By Karl Klooster • Staff Writer • 

Wine symposium centers on Portland

Karl Klooster/News-RegisterGiant earth-moving machines loom over the Pihl Excavating booth at the Oregon Convention Center.
Karl Klooster/News-Register
Giant earth-moving machines loom over the Pihl Excavating booth at the Oregon Convention Center.

Of course, wine is much more than sophisticated farming, as crucial as that may be to the outcome. The ambrosial end product conjures up all manner of intense interest and copious comment.

In his address to luncheon attendees, the Oregon Wine Board’s executive director, Tom Danowsky, concluded, “There has never been a better time for Oregon wine.” And so it would seem, as the industry emerges from the economic doldrums that never reached the depths some feared.

One look at the sprawling Convention Center hall, filled to capacity with vendors, left no doubt that Oregon wine is on a roll.

Interestingly, while vineyard and winery owners hosted the event, they were also the main beneficiaries. They came, more than anything else, to show their wares.

Some 160 vendors offered everything from labels to legal assistance, nurseries to shipping services, corks to cooperage, bottles to insurance coverage were eager to interact with these potential clients.

The trade show, held in the big hall, was the main attraction. A series of seminars targeted various aspects of the industry in more depth.

Highly regarded speakers led business, viticulture and oenology tracks ranging in topic from brand definition to spray technology.

Ted Baseler, president and CEO of Ste. Michelle Estates, keynoted the event with a presentation titled, “The Importance of the Oregon Brand.” His company, long a major player in Washington, entered the Oregon market in 2006 with the purchase of Erath Vineyards.

Since Baseler went to work for Ste. Michelle in 1984, the company has grown from $14 million to $561 million in annual sales, making it the seventh largest wine company in the country.

Baseler said that the potential for Oregon wine is virtually unlimited. He said its growth is outpacing that of such major producing areas as Italy, Australia and, indeed, neighboring Washington.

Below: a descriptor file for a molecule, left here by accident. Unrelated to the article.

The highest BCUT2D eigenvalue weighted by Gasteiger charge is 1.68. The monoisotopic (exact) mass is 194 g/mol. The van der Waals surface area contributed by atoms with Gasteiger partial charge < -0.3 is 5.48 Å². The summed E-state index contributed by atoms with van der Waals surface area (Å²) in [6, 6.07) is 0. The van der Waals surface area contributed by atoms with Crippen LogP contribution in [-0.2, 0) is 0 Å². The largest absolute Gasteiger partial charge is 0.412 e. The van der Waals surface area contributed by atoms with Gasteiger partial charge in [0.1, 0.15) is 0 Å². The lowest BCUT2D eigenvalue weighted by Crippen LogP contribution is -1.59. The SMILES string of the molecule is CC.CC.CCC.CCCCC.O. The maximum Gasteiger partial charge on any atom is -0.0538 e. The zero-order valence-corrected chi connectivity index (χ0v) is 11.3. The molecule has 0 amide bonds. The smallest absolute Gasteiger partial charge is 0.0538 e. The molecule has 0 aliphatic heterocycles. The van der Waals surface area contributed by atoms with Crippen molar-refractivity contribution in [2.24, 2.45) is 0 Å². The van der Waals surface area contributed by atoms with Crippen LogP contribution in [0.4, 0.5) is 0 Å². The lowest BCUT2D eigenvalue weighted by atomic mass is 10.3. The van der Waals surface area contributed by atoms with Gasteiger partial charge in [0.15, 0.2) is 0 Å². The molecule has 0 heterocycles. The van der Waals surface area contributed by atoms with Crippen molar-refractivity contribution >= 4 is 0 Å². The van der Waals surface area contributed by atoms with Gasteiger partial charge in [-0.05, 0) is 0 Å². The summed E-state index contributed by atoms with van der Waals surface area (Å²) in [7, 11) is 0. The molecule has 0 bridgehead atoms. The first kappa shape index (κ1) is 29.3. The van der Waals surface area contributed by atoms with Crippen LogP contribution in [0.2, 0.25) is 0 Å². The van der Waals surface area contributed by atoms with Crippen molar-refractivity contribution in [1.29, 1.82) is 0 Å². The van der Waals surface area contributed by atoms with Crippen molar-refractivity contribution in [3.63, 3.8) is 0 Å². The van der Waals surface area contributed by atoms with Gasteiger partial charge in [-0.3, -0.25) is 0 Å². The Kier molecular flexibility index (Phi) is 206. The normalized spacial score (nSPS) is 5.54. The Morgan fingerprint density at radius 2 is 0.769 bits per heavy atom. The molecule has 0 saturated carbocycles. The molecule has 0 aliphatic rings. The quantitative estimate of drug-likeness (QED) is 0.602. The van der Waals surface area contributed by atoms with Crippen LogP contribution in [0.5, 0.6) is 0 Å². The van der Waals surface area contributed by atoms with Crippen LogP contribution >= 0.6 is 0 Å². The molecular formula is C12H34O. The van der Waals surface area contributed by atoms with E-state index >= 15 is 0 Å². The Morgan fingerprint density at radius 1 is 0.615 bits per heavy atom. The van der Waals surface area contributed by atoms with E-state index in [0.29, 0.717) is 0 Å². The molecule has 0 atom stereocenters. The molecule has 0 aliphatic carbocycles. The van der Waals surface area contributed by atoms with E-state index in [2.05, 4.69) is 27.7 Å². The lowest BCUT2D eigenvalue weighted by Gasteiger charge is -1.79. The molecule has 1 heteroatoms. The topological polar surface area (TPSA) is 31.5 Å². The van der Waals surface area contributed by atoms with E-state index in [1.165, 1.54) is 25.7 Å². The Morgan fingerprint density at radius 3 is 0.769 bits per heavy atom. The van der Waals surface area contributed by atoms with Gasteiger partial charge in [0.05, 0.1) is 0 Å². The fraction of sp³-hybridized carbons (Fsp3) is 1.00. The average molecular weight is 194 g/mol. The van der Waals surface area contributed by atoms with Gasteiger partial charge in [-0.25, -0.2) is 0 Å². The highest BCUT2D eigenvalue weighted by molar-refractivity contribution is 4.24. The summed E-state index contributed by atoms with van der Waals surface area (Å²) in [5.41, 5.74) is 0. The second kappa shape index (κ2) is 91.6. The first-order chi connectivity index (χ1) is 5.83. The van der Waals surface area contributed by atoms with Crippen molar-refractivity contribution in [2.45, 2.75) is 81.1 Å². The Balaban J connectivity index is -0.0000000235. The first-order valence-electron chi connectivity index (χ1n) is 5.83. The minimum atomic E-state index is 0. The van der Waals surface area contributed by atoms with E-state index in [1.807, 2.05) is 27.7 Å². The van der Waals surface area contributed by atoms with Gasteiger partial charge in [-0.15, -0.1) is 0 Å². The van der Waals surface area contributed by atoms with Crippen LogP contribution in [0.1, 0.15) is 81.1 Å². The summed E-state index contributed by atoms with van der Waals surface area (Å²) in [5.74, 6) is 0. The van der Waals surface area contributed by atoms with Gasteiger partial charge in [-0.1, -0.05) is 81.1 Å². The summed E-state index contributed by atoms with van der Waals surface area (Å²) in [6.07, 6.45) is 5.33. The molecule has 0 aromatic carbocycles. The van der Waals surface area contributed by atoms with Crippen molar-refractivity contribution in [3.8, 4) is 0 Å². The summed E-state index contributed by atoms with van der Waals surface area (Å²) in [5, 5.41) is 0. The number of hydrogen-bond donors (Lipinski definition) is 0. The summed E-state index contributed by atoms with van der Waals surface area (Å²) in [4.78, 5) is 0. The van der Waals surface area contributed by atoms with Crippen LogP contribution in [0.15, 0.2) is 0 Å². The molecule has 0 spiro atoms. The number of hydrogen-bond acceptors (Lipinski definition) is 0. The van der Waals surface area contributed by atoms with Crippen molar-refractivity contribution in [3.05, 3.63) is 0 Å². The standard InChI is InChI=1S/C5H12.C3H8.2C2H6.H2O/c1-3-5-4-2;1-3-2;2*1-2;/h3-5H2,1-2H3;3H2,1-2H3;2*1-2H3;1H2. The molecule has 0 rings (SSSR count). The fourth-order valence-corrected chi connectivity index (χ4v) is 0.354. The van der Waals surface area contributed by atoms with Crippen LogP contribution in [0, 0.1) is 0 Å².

He stressed the value of cooperation among the Pacific Northwest wine growing states — Oregon, Washington and Idaho — in drawing attention to the merits of the region both nationally and internationally.

It was interesting to get the take of those who set up a booth and stand by waiting for prospects to come to them.

Most of them don’t attend the seminars. They may not even catch the splashy dinner that highlights the affair, a sold-out affair catered by preeminent Portland restauranteur Bruce Carey at the Doubletree Lloyd Center.

Let’s take a brief look at just three of these vendors — Pihl Excavating, Ship Compliant and American Family Insurance. They perform vital but very different services.

When a winery wants to put up a new building or put in a new vineyard, site preparation is essential. When it wants to ship wine directly to a distant customer, compliance with rules and regulations is essential. When it employs people working with machinery, maintenance of insurance is essential.

Matt Pihl, owner of Pihl Excavating, did his first winery project in 1998.

“Willamette Valley Vineyards had just bought Tualatin Estate outside of Forest Grove,” he recalled. “We were nearby in Banks, did a good job and started getting referrals from there.”

Pihl, pronounced “peal,” has since helped dozens of wineries around northwestern Oregon plan and execute site preparation. His massive moving and reshaping equipment has also been used to prepare thousands of acres for vineyard planting.

Ken Vasko, marketing director at Denver-based Ship Compliant, promotes a service that has helped hundreds of wineries keep on the straight and narrow. He facilitates the sending of hundreds of thousands of bottles of wine to customers in the 38 states that allow it

Vasko said, “The Supreme Court decision of 2005 opened the floodgates for interstate wine shipping. We’ve been going at top speed to serve clients around the country ever since.”

Agents of American Family Insurance offer coverage specifically tailored to the wine industry in states where wine is important. Quoting from the company’s message to agrarian clients, Oregon sales director Rob Quesnel said, “Let American Family protect your land-based legacy with coverage that works as hard as you do.”

It’s all part of the dynamic business activity that makes the industry continue its climb to world prominence in America’s fourth-largest winemaking state.

Karl Klooster can be reached by e-mail at or by phone at 503-687-1227.

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